Prevent Future Corruption Risk Explained

Updated: Aug 22, 2021

Are you struggling to introduce an anti-corruption programme? Organisations that have procurement risk, fraud, and corruption training and awareness at the heart of their anti-corruption culture not only have a greater opportunity to develop internal capabilities and retain expertise but will also have an increased ability to develop an understanding of the risk that the organisation faces and a better aptitude to respond to these risks.

Investment in knowledge always pays the best interest

The value of education as part of an organisation's strategy to protect its revenues from procurement fraud and corruption risk can never be underestimated, not only in building capability but transforming into an anti-fraud culture. One of the challenges is persuading senior management of its value and the positive impact that it can have on an organisation.

The ability to measure the impact that education can have, in the majority of cases is never considered, and yet one of the consequences of an increase in awareness is that in many instances there will be a rise in the identification and reporting of risk. Introducing training and awareness can:

  • assist the measurement and adequacy of current control measures

  • enhances an organisation's ability to profile its risks. If you can more accurately profile risk, then there is a greater opportunity to more effectively use finite compliance, audit, and anti-corruption or counter procurement fraud resources

  • introduce or update policy where new risks are identified


When we educate organisations around the key procurement and finance risks including fraud and corruption methodologies highlighting the insider threat that can influence these processes, areas of risk within the procurement lifecycle, and how an organisation should design and build a risk mitigation model, that allows its leadership to reflect on their current performance. On many occasions, there can be a light bulb moment because of a realisation that fraud is ongoing within their organisation or that there are significant gaps in their procurement and anti-fraud or corruption compliance regime. Such examples and responses that we've seen from training have included:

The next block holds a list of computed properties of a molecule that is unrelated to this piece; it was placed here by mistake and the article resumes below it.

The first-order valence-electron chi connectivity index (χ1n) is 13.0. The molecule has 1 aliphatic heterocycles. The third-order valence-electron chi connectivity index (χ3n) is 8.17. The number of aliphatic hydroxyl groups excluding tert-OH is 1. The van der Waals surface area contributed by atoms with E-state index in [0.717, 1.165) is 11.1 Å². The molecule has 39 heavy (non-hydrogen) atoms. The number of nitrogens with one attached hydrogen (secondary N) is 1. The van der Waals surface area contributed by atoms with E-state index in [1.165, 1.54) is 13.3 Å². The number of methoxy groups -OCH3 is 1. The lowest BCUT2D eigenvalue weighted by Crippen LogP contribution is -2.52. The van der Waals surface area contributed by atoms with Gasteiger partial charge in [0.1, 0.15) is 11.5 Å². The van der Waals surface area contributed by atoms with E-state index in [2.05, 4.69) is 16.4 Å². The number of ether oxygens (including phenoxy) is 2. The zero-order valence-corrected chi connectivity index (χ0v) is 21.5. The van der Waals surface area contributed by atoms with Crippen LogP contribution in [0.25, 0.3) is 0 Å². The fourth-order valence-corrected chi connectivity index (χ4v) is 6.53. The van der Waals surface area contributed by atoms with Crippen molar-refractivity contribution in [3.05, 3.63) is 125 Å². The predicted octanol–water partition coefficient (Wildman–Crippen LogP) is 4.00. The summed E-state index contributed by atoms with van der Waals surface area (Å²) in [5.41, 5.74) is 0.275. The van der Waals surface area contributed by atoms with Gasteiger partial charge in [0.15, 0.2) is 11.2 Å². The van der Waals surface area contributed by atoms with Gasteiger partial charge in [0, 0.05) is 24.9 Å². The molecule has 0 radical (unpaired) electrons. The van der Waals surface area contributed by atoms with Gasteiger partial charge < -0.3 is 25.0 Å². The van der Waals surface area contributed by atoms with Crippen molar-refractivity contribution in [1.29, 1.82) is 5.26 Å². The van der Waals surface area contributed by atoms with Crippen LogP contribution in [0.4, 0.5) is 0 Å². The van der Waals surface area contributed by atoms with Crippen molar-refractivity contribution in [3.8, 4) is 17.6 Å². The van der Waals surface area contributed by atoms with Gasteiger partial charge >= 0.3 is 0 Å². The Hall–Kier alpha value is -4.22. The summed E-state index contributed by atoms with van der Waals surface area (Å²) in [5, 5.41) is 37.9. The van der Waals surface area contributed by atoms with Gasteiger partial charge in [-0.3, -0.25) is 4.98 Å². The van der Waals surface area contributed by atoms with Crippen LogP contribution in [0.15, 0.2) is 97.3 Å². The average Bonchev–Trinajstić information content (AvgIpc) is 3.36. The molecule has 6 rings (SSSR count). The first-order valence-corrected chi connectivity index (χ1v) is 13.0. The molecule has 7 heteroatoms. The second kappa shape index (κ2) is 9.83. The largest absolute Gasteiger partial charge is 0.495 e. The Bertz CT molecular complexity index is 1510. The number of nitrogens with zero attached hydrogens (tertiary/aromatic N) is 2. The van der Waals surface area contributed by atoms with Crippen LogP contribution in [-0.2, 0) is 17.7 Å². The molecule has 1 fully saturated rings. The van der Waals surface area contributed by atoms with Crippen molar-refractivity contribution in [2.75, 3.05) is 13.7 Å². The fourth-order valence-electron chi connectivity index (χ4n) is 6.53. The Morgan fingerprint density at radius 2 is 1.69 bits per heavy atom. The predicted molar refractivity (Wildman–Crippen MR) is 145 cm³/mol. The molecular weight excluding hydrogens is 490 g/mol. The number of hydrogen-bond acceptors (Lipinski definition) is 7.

• The introduction of field compliance teams to monitor the performance of projects in key risk areas. Verifying whether a contractor has completed the work and is it the right quality, quantity, or specification that also includes further monitoring where product failures are identified

  • The creation of a data analysis team to scrutinise its own data for known fraud and corruption methodologies that helped create an organisation risk profile

  • listening to live case examples and methodologies created a realisation that the change in vendor to build a new warehouse could have been improperly influenced

  • Introduction of a compliance department because of an organisation's inability to manage and respond to whistle-blower complaints securely

  • The creation and introduction of anti-fraud policies and the annual sign-off by staff

  • Creation of a compliance team due to an inability to carry out an investigation where allegations have been received and as an example, investigation work is given to inexperienced procurement managers to complete.


Education should not be a tick box response as part of a procurement risk, anti-fraud or anti-corruption programme but should be an integral part of an organisation's strategy to mitigate risk to protect revenues and designed around an organisation's risk. Fraud and corruption methodologies are continually changing that are highlighted by the quantity of national and global cases and companies reported on in the press.

To keep informed of these new methods and assess whether they impact your organisation and sector, risks should be always under review. The cost of an organisation’s awareness of procurement, procurement fraud, and corruption risk can be small in comparison to the values of risk or loss identified because of the training and awareness.


in addition to the many benefits already described a key area of persuasion is the collection of data from the anti-corruption or procurement fraud mitigation training. The list is not exhaustive but might include:

  • increase in hotline reports

  • increase in allegations and number of investigations

  • values of fraud or corruption identified and loss prevented

  • monies recovered under the contract for inflated or falsified invoices

  • decrease in maintenance requirements or product failures

  • reports received from individuals receiving training

  • comparison of training cost to the level of fraud or other financial crime prevented or detected

But the question remains if a leader doesn't believe the facts how do you change into an anti-fraud culture?